Mozart & Haas: Choral Works
Format: COMPACT DISC
Kühmeier, Genia; Lehtipuu, Topi; Connolly, Sarah; Miles, Alastair; Holzapfel, Anton; Mozarteumorchester Salzburg; Salzburg Bach Choir; Bolton, Ivor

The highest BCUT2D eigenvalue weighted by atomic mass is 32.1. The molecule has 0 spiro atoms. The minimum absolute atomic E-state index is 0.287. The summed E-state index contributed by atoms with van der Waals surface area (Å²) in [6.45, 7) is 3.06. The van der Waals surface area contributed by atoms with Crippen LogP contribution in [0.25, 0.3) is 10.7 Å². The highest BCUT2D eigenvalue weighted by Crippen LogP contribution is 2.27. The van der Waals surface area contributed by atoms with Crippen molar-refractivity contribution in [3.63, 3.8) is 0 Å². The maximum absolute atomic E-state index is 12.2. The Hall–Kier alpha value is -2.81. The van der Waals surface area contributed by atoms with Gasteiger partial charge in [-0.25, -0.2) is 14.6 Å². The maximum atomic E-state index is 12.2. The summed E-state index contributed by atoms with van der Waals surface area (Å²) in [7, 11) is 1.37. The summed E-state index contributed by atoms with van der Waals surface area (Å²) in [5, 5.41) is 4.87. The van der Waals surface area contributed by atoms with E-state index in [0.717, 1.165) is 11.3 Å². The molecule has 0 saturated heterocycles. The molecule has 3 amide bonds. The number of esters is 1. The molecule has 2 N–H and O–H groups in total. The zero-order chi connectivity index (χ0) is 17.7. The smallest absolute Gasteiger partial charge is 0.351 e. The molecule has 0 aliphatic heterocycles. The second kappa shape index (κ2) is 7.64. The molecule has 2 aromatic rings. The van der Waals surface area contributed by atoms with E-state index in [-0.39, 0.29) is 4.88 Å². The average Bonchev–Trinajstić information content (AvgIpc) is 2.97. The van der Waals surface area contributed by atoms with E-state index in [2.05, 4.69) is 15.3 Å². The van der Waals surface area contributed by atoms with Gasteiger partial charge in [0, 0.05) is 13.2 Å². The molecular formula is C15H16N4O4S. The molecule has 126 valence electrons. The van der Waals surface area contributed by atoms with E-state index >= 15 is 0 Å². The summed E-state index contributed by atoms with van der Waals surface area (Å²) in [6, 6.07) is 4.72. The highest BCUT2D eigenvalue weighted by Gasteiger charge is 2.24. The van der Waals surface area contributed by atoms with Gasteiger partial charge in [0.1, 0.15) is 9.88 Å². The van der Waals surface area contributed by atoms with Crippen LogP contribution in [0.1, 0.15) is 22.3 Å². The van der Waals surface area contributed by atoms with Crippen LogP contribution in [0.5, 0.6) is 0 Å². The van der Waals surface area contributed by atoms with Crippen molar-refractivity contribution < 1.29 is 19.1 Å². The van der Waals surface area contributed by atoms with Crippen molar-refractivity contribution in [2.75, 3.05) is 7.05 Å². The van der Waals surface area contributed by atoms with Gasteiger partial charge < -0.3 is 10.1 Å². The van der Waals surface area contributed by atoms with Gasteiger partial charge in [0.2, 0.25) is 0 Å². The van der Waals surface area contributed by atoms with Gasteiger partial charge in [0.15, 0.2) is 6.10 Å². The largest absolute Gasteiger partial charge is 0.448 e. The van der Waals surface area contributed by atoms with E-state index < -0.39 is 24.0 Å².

At the end of April 1791, Wolfgang Amadé Mozart applied for the position of second Kapellmeister at St. Stephen’s Cathedral in Vienna, hoping to inherit the position from Leopold Hofmann, the incumbent Kapellmeister, the City Council of Vienna accepted Mozart’s petition in a strongly worded decree as a basis for the text in the vocal passages of his Sieben Klangräume Accompanying the Unfinished Fragments of Mozart’s Requiem KV 626. All of the parts of the Requiem composed by Mozart himself exist in a complete four-part vocal score with organ bass - only the first movement is fully orchestrated - and contain virtually all of the key musical aspects: theme, harmony, melody, dynamics and modulation. According to Haas, “Mozart sketched out the main musical voices for the whole piece, producing almost a skeleton to the work” – in other words, fragments of sound. This was the approach used by Haas for his Klangräume (Sound Spaces): “ In between these fragments of sound, I was able to add a different sound world - one in the style of the early 21st century.” Haas responds powerfully to the nature of the fragments. Haas regarded the Requiem fragment as “sacrosanct”. The only aspect that Haas adopted from Mozart was his orchestration: mixed choir, mostly with four voices, but also extended to include as many as 16 voices for the spoken passages, but no vocal soloists. Haas does not use any musical material written by Mozart. He only uses the key signature of D minor on which he builds a series of harmonics for his composition. However, Haas responds powerfully to the nature of the fragments. The choir does not sing any of the words from the Requiem. Haas used the letter from the City Council of Vienna answering Mozart’s petition for the Position of assistant to the Kapellmeister at St. Stephen’s Cathedral. “Although Mozart is offered the position, he is granted it with such administrative brutality, which shows a total lack of understanding of everything related to art.” Haas uses the orchestral instruments to echo and foretell the moods in Mozart’s fragments, adding intricate tonal contrasts to the polyphonic richness of Mozart’s music. He adopts completely different compositional methods to establish connections to Mozart’s composition.